Russia’s Daylight Savings Time to Cause Havdalah on Sunday


havdalahAccording to, the sighting of three stars in Moscow that end Shabbos beginning Shabbos Parshas Bamidbar, May 15, through Shabbos Parshas Eikev, July 31, according to Rabbeinu Tam, would take place after 12:00 a.m. on Sunday mornings. Children, as well as many adults, go to sleep well before midnight, regardless of daylight outside. On Motzaei Shabbos, Havdalah would be delayed to Sunday morning. The fasts of Shiva Asar B’Tammuz and Tisha B’Av end well past midnight. This, of course, depends on varying customs and halachic practices. Nevertheless, the dependence upon physical observation of three nighttime stars is a universal consideration in Halacha, for Shabbos and for the counting of Sefirah, both of which are Biblically mandated.

Daylight Savings Time in Russia sets the clock for sunset one hour later, thus registering nightfall yet later in the evening, if not actually into the early hours of the morning. Russia strongly desires to be in synchronization with European Union countries for a variety of reasons and benefits. Russia’s Daylight Saving Time starts at 2:00 a.m. local time on the last Sunday of March and ends at 2:00 a.m. local time on the last Sunday of October each year. Clocks are moved forward and back on the same dates (but at different actual times) as the European Union. Russia’s clocks are two hours ahead of local mean solar time (or the time according to the sun) in the summer and one hour ahead of Standard Time in the winter. This results in the late nightfall hour that is of major concern to observant Jews.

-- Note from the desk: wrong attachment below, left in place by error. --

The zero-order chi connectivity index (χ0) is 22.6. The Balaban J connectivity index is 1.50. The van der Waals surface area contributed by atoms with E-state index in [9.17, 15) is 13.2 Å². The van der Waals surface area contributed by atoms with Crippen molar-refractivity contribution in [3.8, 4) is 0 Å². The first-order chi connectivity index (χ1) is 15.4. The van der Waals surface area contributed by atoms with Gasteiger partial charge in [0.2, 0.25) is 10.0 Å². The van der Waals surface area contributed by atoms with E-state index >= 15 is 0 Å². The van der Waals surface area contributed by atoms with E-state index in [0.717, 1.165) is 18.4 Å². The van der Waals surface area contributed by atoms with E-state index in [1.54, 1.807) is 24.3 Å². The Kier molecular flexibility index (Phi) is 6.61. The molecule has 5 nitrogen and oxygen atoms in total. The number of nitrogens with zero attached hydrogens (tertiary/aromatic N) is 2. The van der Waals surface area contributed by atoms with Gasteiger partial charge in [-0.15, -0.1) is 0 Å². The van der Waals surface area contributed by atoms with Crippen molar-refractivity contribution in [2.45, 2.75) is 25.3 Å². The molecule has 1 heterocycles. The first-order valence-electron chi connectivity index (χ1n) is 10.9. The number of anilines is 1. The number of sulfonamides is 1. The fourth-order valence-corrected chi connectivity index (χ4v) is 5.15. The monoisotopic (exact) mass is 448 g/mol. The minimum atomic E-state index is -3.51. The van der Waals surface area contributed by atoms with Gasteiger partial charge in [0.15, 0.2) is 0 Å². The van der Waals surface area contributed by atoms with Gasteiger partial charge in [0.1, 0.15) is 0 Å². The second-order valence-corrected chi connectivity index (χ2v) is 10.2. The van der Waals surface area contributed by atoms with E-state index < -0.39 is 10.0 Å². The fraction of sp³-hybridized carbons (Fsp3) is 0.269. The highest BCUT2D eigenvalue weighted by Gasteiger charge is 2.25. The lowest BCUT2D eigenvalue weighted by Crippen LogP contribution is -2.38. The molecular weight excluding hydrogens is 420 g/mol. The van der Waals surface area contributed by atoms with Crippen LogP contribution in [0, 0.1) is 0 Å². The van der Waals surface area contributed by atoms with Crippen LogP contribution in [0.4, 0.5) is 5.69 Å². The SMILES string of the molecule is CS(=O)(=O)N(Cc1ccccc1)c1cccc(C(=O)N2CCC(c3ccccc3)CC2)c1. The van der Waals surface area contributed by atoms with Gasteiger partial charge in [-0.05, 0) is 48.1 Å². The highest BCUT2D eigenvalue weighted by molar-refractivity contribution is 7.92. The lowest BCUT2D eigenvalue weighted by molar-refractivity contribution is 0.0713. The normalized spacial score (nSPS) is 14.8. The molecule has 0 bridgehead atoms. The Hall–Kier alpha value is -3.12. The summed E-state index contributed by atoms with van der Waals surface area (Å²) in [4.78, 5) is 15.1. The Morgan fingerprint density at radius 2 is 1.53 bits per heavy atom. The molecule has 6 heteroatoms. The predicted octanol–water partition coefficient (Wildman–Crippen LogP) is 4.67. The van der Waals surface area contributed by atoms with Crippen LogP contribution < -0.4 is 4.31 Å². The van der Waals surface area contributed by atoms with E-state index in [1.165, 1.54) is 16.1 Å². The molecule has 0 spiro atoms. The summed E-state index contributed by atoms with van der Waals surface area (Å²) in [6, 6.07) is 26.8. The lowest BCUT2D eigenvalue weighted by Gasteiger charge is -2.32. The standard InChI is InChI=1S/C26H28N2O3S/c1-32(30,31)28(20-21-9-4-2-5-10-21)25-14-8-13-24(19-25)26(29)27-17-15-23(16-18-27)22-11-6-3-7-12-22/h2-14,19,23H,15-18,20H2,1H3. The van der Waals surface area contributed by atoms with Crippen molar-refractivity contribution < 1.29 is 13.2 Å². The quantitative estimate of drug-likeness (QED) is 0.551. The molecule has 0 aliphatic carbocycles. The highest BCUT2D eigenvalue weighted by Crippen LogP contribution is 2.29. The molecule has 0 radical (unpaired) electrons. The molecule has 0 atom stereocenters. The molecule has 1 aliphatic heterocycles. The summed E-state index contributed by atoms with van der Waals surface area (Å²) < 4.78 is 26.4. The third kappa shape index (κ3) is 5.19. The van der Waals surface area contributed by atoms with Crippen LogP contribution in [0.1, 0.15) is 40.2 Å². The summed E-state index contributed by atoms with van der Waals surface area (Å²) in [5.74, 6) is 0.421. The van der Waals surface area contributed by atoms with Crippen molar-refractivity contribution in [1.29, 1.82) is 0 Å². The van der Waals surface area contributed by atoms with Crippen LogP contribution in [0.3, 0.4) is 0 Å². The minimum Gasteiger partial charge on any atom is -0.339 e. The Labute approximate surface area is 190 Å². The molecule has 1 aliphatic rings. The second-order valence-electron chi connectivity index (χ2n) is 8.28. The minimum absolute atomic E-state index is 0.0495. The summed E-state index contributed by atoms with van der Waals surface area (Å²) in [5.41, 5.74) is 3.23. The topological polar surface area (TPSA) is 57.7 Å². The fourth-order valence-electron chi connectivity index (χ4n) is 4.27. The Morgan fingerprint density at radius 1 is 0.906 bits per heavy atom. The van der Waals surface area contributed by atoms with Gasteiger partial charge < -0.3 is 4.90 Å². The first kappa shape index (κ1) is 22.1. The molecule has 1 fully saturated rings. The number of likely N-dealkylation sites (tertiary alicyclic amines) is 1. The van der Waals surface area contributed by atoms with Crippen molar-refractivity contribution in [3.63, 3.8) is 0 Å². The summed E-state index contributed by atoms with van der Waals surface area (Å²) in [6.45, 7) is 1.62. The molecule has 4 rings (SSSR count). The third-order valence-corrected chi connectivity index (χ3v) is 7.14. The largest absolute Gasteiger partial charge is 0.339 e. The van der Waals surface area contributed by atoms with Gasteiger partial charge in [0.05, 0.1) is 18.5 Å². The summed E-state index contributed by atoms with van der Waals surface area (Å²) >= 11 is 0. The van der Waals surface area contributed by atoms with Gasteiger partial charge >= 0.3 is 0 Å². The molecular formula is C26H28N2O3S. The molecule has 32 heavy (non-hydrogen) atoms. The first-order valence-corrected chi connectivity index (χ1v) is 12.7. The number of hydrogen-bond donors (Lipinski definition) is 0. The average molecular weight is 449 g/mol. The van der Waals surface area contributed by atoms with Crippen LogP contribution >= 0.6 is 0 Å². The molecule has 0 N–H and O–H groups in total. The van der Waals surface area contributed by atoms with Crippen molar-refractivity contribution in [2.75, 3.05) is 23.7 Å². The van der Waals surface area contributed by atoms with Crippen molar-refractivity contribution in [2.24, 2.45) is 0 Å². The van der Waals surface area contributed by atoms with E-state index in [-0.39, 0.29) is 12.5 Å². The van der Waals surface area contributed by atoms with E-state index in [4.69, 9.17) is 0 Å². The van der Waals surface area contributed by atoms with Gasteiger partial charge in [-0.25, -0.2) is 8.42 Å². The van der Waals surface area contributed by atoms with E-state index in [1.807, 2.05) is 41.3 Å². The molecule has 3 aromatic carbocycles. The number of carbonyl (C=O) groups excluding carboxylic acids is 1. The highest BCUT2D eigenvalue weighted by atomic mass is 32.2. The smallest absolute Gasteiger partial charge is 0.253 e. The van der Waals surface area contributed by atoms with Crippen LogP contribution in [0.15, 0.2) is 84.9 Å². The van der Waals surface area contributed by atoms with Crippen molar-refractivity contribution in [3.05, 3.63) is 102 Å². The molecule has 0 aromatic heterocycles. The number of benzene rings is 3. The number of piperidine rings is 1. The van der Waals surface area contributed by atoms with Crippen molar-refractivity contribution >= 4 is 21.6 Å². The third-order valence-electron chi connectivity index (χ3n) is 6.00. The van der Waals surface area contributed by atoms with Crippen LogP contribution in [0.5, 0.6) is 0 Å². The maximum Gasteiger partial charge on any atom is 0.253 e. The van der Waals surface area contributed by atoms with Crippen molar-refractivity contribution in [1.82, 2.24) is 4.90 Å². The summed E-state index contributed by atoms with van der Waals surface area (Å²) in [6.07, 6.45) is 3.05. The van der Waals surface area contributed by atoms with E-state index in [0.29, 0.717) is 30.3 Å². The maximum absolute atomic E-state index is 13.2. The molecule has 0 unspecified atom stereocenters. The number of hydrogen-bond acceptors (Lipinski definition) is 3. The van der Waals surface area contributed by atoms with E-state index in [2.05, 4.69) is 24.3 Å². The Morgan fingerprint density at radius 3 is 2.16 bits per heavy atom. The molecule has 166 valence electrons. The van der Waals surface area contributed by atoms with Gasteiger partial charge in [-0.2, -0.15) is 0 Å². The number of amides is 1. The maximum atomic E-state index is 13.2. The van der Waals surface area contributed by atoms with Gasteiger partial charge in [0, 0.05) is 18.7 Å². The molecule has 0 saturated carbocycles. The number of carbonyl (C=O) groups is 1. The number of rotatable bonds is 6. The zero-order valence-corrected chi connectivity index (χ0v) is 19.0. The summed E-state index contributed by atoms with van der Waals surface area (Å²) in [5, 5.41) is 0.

In 2007 local politicians in the Kemerovo Region called for the government to abolish the Daylight Saving Time routine in Russia, due to health reasons. In July 2008, the Federation Council Committee on Industrial Policy endorsed a bill proposing abolishing Daylight Saving Time in Russia. Sergey Mironov, chairman of the Federation Council, introduced the bill out of concern for the health of Russians who suffer negative physiological effects of Daylight Saving Time.

Despite arguments that Daylight Saving Time has economic benefits, health concerns come first. The daylight saving initiative is believed to be a health hazard for people in Russia, possibly creating an unnatural rhythm in the human body clock. The daylight saving practice is also linked with the increased risk of adverse psychological and physical effects among Russians.

Supporters for the abolition of Daylight Saving Time present evidence that, according to health experts, there was an increase in ambulance calls, suicides, accidents, and deaths from heart attacks, in the first two weeks after the Daylight Saving transition. The mortality rate resulting from health complications also increased during the transition from Daylight Saving Time to Standard Time towards the colder months of the year. Scientists around the world have argued about the effects of Daylight Saving Time on human health for years.